Frustration is building about the number of used syringes and human feces in public spaces in the city.
Coun. Paul Harris said syringe debris has been escalating over the past year, and complaints from citizens are increasing.
“We can’t continue putting up with needles in the parks, and in the businesses, and the lobbies. They are turning up everywhere,” said Harris who is worried about the city’s reputation.
Earlier this week, city council unanimously directed city administration to investigate and bring a report back to council.
Harris, a downtown business owner, said syringes are found so often in the downtown, that a sharps container is kept on hand. Others in the area also keep containers.
The community agency Turning Point gives out about 44,000 syringes per month as part of its harm reduction program.
The agency has 13 public drop boxes for people to safely dispose of syringes, provides sharps containers to people and also mounts them on trees near homeless camps.
The city has a few public drop boxes. Sharps containers can also be taken to places like pharmacies.
Harris said not all drug users throw their needles on the ground, but having a supervised consumption site would help keep needles off the streets. And the consumption site should be located at a homeless shelter, so people don’t have to leave to use drugs.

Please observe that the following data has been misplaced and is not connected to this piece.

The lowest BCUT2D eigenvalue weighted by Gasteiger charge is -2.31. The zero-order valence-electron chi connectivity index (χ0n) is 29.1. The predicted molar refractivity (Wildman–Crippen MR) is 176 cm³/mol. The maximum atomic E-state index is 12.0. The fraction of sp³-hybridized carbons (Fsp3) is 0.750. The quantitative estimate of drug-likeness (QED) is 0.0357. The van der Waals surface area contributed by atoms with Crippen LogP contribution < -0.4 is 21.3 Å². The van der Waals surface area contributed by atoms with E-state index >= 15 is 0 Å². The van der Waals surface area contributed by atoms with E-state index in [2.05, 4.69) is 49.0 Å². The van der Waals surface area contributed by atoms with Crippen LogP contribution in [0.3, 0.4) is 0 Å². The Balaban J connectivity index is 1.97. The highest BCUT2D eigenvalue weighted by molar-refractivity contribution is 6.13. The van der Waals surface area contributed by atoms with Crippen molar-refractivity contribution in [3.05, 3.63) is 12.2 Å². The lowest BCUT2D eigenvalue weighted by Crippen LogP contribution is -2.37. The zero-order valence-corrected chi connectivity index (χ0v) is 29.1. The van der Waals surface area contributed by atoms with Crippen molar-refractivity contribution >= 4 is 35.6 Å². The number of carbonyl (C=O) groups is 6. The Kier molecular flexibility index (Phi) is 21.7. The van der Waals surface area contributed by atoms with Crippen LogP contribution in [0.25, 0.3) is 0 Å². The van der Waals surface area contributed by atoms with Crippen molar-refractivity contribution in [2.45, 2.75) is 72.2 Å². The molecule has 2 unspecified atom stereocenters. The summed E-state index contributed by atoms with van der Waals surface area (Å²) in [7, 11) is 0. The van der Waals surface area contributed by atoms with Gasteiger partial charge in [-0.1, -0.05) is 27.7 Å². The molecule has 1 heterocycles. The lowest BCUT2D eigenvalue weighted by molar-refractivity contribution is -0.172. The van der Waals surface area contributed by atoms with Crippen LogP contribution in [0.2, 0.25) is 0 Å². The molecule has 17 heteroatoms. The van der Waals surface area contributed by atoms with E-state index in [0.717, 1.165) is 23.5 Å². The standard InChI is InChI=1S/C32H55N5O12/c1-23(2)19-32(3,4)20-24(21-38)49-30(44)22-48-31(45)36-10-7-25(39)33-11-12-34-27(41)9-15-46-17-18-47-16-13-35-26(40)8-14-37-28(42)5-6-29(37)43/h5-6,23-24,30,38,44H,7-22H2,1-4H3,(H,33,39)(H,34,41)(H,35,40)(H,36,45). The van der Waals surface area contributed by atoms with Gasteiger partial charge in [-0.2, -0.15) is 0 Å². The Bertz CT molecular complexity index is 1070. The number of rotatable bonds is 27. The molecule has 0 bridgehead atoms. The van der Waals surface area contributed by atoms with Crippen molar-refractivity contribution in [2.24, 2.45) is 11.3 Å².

“If we truly care about our whole community, we’ve got to address harm reduction for people who are addicted, plus we have to address people who are experiencing the fall out from that program.”
Harris said human feces in and around the downtown can be addressed by providing public washrooms the homeless can access. The winter warming centre should also operate 24-hours a day.
Jennifer Vanderschaeghe, executive director of Turning Point, said she has been advocating for public washrooms for years. The city and communities agencies are also working together to house the homeless.
She’s not convinced there’s been a spike in needle debris, but said it has been an issue for a few years.
Red Deer is one of six Alberta cities that will receive provincial funding in the new year to assess the need for medically supervised consumption site.
“I don’t want to go down that path until we have the research, and that’s why I’m pretty excited about being able to do this. We, as an agency, want to respond from an evidence-based perspective. We don’t want to respond just because people are frustrated,” Vanderschaeghe said.